[I am starting a new series on the subject of doing devotions. I love my time with the Lord, and have since the day He rescued me from a life of sin 7 1/2 years ago. I have learned so much from this One-on-one time with Him, and found it worthy of writing. I have some ideas for some other posts in the series, but I would love to hear from you. What has God taught you through your time with Him? What keeps you from spending time with Him? What would you like to change or implement into your devotional time with God? Join the discussion! Leave a comment, or send me an e-mail.]
This morning, as I did my devotions in my tranquil and inviting backyard, I was reading from an insightful book, listening to passionate, adoring worship music, and drawing from Truth found in the Word. All good things, and a great morning with a hefty dose of Jesus, if you ask me. But as I pondered on all these things I was doing, I heard Him ask me:
“What is the purpose of your devotion?”
From there, I felt the Spirit lead me through detailed questions relating to the specificity of my life, season, and circumstances … “How does all of this knowledge and input apply to my life right now? How does this concept from that book apply to my set of circumstances in which I am living? How does this specific song of praise ring true from my heart as I sing it to the Lord? What does this specific verse in Scripture that I have read dozens of times mean for me on this day?”
If there is not a deeply rooted connection between what I am reading, learning, and listening to and what is going on inside of my heart, these efforts are in vain.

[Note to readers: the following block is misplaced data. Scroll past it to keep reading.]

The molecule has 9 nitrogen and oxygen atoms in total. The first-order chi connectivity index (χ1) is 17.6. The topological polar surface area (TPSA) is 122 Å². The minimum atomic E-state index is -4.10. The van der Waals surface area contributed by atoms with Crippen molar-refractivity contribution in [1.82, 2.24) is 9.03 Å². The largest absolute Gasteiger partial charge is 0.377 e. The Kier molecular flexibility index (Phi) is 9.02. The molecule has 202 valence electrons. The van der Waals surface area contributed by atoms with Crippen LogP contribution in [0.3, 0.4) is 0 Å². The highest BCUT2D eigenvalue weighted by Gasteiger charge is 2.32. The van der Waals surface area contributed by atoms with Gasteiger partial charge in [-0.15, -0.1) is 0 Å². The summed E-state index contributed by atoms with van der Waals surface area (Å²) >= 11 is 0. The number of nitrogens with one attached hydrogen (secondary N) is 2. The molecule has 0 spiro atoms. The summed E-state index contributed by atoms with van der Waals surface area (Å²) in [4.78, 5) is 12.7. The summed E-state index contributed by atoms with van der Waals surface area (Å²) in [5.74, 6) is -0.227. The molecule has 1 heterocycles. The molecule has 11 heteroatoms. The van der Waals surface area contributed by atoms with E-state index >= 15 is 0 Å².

What I claim to be “devotion” is simply going through the motions of what I think I should do because I am a Christian.
Without the specific application that revolutionizes my heart and actually causes my inner being to change and become more like the Savior, these books become self-help, the worship becomes lip-service, and the Bible becomes theoretical.
So, rather than rush through a book just to say I have read it, I read a chapter and then I ponder and consider its message. Rather than worship through seven songs to say I worshiped for a long time, I am going to get on my knees and sing one song from the depths of my being, and repeat it over and over if I feel so lead. Rather than power through the Word to say that I have read it in its entirety in 365 days, I choose a verse and I let it penetrate far enough inside of me that my soul begins to change.
I want to be changed by His Word because He told me it is alive and active. I want to experience the abundant life He promised me; the life He died for me to have.
I want my relationship with God to transcend far beyond a list of spiritual disciplines; I want to know Him intimately.